Nielsen said that his numbers show the ideal final plant population to be around 31,000 plants per acre.  That would require a seeding rate of about 33,000 plants per acre if mortality rate is average.  He found no difference in row spacing.  Nielsen also said that using higher nitrogen rates with higher population does not pay off in high enough yields to justify the extra N.

Another finding was that in fields with fairly uniform soils, variable rate seeding does not seem to give any advantage.  In fields with highly contrasting soils, they may be merit in cutting back seeding rates to around 25,000 on soils that have lower water holding capacities.

Nielsen had lots of data to back up what he told us. Here is a 2011 presentation on the subject.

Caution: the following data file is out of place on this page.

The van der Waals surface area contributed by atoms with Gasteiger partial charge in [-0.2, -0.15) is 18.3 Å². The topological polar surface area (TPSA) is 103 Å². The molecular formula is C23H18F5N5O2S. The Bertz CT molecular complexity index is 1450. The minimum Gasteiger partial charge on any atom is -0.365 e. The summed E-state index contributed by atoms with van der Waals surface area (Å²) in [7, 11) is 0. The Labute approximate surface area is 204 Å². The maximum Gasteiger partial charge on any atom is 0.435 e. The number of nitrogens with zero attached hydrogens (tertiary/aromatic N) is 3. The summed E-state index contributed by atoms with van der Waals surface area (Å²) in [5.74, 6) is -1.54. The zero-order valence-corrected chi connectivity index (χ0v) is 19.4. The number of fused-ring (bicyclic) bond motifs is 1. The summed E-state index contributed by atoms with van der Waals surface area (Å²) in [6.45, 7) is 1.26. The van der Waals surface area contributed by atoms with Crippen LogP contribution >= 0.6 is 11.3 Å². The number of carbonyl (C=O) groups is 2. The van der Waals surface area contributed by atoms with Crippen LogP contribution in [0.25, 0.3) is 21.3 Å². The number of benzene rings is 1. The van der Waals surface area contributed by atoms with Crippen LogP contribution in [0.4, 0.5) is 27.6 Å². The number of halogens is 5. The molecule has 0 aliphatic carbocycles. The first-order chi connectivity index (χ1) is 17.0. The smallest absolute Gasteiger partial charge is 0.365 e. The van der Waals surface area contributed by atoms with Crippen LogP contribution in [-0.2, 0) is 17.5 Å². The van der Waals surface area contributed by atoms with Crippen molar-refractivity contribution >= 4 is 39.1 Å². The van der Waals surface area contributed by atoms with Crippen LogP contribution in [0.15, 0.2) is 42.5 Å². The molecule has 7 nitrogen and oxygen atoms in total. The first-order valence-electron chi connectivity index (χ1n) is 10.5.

On the other hand, I would not dismiss people like Marion Calmer and Greg Sauder who continue to push the envelop on yields with higher plant populations.  Maybe we are not there yet, but these guys are convinced it is the way to go.  My advice would be to plant what the seed company says or if you think they are just wanting to sell extra seed then cut back conservatively.  If you want to have variable rate seeding pay off do it where soils are very contrasting.  In addition, make sure your planter is planting stands as evenly as possible.  I have done yield checks  in Sauder's fields and it would be hard to say that uniform planting does not pay.     

Monday, December 16, 2013

Soybean Plant Growth Promoters

Dr.Shawn Conley presented information on soybean plant growth promoters last week in Springfield.  He says that plant growth promoters include micro-organisms and bio-chemical products that promote plant growth.